Facebook is the world’s most popular social network, boasting 2.27 billion active users every month. That’s 2.27 billion people who trust all kinds of personal information to Facebook for safe-keeping.

Unfortunately, Facebook doesn’t have a great track record of protecting it’s users. This timeline shows some of the biggest privacy breaches since 2005.

December 2005

To help demonstrate threats to privacy caused by “over sharing” on social networks, a team of researchers publish a script that allows them to download user data from Facebook. The team manage to acquire personal data from 70,000 profiles, arguing that businesses are carrying out similar activities, stealing data without the permission of the affected users.

December 2007

Facebook releases a new product called “Beacon”, designed to help advertisers better understand their audience by tracking their movements on other websites. Beacon extends the user’s Facebook profile based on this behaviour, recording videos hired from Blockbuster Video for instance. This feature breaks the American Video Privacy Protection Act, and Facebook is forced to settle a $9.5 million class action lawsuit brought by affected users.

December 2009

Facebook publicly publish information marked private on users’ pages. A Federal Trade Commission investigation forces Facebook to apologise, and to promise improved management and protection of personal data.

June 2013

Facebook announces discovery of a bug that allows users to download contact information belonging to friends of friends – without asking permission. Official estimates suggest that as many as 6 million people have their personal information taken in this way.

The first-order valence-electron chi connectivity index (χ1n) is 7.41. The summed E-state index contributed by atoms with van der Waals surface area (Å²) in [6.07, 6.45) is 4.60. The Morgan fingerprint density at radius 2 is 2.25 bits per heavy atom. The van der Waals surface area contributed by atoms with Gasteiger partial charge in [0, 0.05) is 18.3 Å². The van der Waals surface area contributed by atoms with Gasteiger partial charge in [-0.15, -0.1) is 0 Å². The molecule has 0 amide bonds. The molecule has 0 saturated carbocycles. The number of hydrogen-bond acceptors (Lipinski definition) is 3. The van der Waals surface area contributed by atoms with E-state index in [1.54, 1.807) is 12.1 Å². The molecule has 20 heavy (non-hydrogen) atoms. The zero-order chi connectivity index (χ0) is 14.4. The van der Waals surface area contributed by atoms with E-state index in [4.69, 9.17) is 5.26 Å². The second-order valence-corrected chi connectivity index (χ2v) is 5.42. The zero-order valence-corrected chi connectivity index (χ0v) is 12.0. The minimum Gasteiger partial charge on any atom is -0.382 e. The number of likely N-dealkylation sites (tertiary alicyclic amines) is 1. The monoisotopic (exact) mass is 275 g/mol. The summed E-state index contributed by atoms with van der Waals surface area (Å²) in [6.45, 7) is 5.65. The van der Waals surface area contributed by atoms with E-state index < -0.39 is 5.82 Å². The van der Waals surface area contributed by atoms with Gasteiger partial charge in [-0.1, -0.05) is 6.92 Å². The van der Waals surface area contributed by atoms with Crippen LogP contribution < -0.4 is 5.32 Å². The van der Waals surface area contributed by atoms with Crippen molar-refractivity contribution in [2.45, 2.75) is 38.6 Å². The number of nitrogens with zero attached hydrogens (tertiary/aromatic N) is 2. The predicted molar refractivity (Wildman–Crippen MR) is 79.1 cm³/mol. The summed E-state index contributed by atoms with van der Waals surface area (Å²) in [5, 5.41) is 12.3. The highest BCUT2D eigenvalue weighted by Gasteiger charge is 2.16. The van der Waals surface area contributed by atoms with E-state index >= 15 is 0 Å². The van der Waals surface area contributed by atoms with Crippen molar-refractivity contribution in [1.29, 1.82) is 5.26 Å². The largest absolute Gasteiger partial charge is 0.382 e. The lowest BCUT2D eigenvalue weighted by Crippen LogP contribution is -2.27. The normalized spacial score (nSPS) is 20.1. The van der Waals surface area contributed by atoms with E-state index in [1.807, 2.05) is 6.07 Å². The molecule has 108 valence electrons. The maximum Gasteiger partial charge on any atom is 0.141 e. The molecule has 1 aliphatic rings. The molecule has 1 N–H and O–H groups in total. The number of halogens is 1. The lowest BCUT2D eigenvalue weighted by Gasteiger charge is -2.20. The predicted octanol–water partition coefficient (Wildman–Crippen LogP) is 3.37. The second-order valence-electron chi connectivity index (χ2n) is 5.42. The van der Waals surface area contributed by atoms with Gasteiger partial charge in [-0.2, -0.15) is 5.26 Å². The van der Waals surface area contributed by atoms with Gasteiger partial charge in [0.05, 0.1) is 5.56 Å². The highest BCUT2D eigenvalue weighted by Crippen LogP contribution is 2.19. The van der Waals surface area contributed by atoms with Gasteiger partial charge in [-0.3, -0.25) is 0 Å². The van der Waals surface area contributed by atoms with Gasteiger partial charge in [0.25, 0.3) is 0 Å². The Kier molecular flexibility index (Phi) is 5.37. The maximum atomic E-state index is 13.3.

February 2014

A new data-driven start-up called Cambridge Analytica asks volunteers to install a new Facebook app called thisisyourdigitallife. The app then downloads information from the user’s profile, including lists of friends, likes and some private messages.The app breaks Facebook’s terms of service, but remains in place until December 2015. By then 87 million profiles have been harvested by Cambridge Analytica, ready for use in targeting fake news stories and other marketing-related activities.

Facebook has already been fined £500,000 by the UK’s Information Commissioner for its part in the Cambridge Analytica scandal. The issue remains under investigation in the US and elsewhere.

April 2018

Facebook is forced to announce that ‘malicious actors’ have used the built-in search function to harvest the public profile data of almost their entire user base. Almost all 2 billion users have had their data collected by third parties without their permission.

June 2018

Journalists uncover “secret” agreements between Facebook and several smartphone manufacturers. In return for improving the Facebook experience on their devices, Samsung, Microsoft, Apple, Huawei, Lenovo and others have been given access to personal data belonging to the phone’s owner and their friends. Even if those friends have chosen not to share their data with third parties.

July 2018

A new bug overrides users’ block lists. For 8 days, blocked users are able to see personal information against the wishes of account holders.

August 2018

The popular data-saving app Onavo) is removed from the App Store after complaints that web activity is being collected by Facebook (Onavo’s owner), violating Apple’s privacy rules.

September 2018

A new bug in the “view as” feature allows hackers to forge authentication tokens and take control of up to 50 million user accounts.

Be careful who you trust with your data

Over the past 13 years Facebook has become a victim of its own success. With access to the personal data belonging to more than 2 billion people, the social network is a natural target for hackers and cyber criminals – but a relaxed attitude to security and privacy has only made it easier for malicious activity to thrive.

All Facebook users should regularly check their privacy and security settings to ensure they are using the tools provided to protect themselves. In the long term however, questions need to be asked whether the benefits of Facebook outweigh the obvious risks to their online safety.